The classic Herbert style shines through: very explicit separation of words and deeds from those thoughts that generate them; multiple levels of communication and meta communication; the amazing vision of the emergence of a new consciousness. All these are reappearing themes in his books: the transformation of Paul Atreides into Muad'Dib, the worm-man-god whose consciousness reaches back millennia trough his ancestors' memories and forward into the remote future through chains of possibilities shows a rather similar metamorphosis in the Dune series.
There is, however, one sentence, that I distinctly remember from the whole book (a mere 190 pages): "Isn't a man just a machine's way of making another machine?" An interesting twist of thought, a vague reflection on an old philosophical model (Plato's Allegory of the Cave in The Republic) on us not being able to perceive the world's true reality, our true nature and our own reason for existence.
Also notable: "The thing about computers-it's like training a dog. You have to be smarter than the dog. If you make a computer smarter than you are, that has to be accident, synergy, or divine intervention."
I am now looking forward to reading the rest of the series: The Jesus Incident, The Lazarus Effect, and The Ascension Factor (all out of print :( ).
The real strength of the book, though, is the constant narrative and ruminations on thoughts of artificial intelligence and consciousness (and fortunately Mr. Herbert only indulged himself with an expected but brief discussion of "consciousness-expanding" drugs in a subplot!)
Herbert does not complicate matters wilfully, but on the other hand he makes no concessions whatsoever to his readers' ignorance. He assumes that they are interested both in technology and in the problems of existence, consciousness and religion. There should be plenty of people like that out there, right? Maybe they are all too busy doing useful work to read SF novels!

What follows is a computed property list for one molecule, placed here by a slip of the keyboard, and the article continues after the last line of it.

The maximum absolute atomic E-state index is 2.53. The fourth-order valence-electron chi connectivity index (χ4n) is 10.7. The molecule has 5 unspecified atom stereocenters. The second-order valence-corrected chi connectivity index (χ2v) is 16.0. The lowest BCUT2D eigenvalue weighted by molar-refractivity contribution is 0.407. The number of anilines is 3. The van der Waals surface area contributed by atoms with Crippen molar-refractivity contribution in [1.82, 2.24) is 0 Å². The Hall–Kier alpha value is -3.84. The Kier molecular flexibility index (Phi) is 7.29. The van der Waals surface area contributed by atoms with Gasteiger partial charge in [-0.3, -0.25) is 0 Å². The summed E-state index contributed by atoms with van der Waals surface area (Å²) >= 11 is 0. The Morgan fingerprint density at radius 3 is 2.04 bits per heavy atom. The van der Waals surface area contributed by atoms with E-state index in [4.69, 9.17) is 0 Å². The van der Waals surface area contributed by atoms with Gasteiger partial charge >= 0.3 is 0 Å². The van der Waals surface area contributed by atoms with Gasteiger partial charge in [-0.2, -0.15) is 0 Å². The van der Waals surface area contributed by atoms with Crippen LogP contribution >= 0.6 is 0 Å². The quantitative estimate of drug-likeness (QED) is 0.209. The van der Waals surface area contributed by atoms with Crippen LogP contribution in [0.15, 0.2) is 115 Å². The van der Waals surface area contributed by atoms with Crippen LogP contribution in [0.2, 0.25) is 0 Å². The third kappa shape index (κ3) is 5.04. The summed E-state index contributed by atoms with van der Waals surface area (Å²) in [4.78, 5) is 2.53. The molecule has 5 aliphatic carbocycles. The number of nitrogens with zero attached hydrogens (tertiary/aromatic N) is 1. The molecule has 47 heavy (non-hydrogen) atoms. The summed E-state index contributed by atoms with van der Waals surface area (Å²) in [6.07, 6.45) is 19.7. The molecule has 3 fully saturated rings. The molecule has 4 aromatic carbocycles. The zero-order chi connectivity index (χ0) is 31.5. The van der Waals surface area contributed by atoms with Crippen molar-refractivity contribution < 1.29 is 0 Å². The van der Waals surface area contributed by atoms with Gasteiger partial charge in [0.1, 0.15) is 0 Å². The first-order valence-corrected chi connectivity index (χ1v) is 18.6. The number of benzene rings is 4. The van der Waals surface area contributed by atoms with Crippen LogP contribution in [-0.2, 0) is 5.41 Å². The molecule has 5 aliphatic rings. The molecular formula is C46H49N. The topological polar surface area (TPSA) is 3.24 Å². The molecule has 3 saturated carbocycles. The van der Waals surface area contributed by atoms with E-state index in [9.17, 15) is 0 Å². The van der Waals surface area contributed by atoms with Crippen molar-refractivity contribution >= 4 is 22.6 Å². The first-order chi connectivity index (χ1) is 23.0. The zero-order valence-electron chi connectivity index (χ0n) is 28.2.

The upside is that Herbert is a real expert, and even allowing for the 30 years that have elapsed (a huge chasm in terms of technical progress) this book is vastly superior to the schlock that passes for SF today. The Tin Egg has the authentic feel of an experimental interstellar spaceship, whereas starship Enterprise is basically a flying playpen.
As for the science, it isn't too clear just where the facts leave off and the fiction sets in - and that is good, too. Suffice it to say that we still aren't any closer to cracking artificial intelligence yet, let alone artificial consciousness. (See Heinlein's "The Moon is a Harsh Mistress" for another approach to the latter). So Herbert's speculations have hardly dated at all.
Personally, I rate "Destination: Void" as Herbert's best book, ahead of Dune, The Dragon in the Sea (Under Pressure), Dune Messiah, and The Dosadi Experiment. A matter of taste, I guess.
One of his favorite themes has always been consciousness, how we define it, what levels can be attained by humans, and is there something more that we're lacking. In "Destination: Void", the characters are forced to attempt the creation of artificial intelligence for their very survival, and all of these questions are called in to play, not to mention the ethical ramifications of their "playing God". Eventually they succeed in creating "Ship", and thereby set the basis for the entertaining, if bizarre Pandora series.
This is not the best book for someone hoping to read a story, but if you love Herbert and have an interest in philosophy, then he will take you on a great ride and share his perspective with you in "Destination: Void".